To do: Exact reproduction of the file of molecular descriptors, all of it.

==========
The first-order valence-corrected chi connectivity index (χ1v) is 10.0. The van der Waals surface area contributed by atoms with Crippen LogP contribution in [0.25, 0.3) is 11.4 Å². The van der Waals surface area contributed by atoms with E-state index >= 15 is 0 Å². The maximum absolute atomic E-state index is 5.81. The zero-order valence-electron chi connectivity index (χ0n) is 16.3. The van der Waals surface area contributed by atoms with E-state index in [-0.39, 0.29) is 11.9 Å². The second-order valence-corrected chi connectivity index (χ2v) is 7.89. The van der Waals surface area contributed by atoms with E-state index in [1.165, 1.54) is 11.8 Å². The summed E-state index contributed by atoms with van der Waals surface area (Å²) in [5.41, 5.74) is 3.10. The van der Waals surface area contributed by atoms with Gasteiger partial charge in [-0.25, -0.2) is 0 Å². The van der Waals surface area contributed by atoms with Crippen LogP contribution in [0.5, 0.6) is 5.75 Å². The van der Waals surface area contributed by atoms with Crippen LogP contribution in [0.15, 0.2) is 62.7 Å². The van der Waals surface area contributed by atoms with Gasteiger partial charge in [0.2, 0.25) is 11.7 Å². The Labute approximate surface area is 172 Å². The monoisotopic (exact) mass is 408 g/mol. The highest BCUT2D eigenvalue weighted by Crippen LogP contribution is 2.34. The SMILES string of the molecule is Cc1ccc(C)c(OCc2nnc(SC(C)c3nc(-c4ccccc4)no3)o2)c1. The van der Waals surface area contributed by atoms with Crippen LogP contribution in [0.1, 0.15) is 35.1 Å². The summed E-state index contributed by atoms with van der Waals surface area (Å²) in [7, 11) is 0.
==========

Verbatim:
The first-order valence-corrected chi connectivity index (χ1v) is 10.0. The van der Waals surface area contributed by atoms with Crippen LogP contribution in [0.25, 0.3) is 11.4 Å². The van der Waals surface area contributed by atoms with E-state index >= 15 is 0 Å². The maximum absolute atomic E-state index is 5.81. The zero-order valence-electron chi connectivity index (χ0n) is 16.3. The van der Waals surface area contributed by atoms with E-state index in [-0.39, 0.29) is 11.9 Å². The second-order valence-corrected chi connectivity index (χ2v) is 7.89. The van der Waals surface area contributed by atoms with E-state index in [1.165, 1.54) is 11.8 Å². The summed E-state index contributed by atoms with van der Waals surface area (Å²) in [5.41, 5.74) is 3.10. The van der Waals surface area contributed by atoms with Gasteiger partial charge in [-0.25, -0.2) is 0 Å². The van der Waals surface area contributed by atoms with Crippen LogP contribution in [0.5, 0.6) is 5.75 Å². The van der Waals surface area contributed by atoms with Crippen LogP contribution in [0.15, 0.2) is 62.7 Å². The van der Waals surface area contributed by atoms with Gasteiger partial charge in [0.2, 0.25) is 11.7 Å². The Labute approximate surface area is 172 Å². The monoisotopic (exact) mass is 408 g/mol. The highest BCUT2D eigenvalue weighted by Crippen LogP contribution is 2.34. The SMILES string of the molecule is Cc1ccc(C)c(OCc2nnc(SC(C)c3nc(-c4ccccc4)no3)o2)c1. The van der Waals surface area contributed by atoms with Crippen LogP contribution in [0.1, 0.15) is 35.1 Å². The summed E-state index contributed by atoms with van der Waals surface area (Å²) in [7, 11) is 0.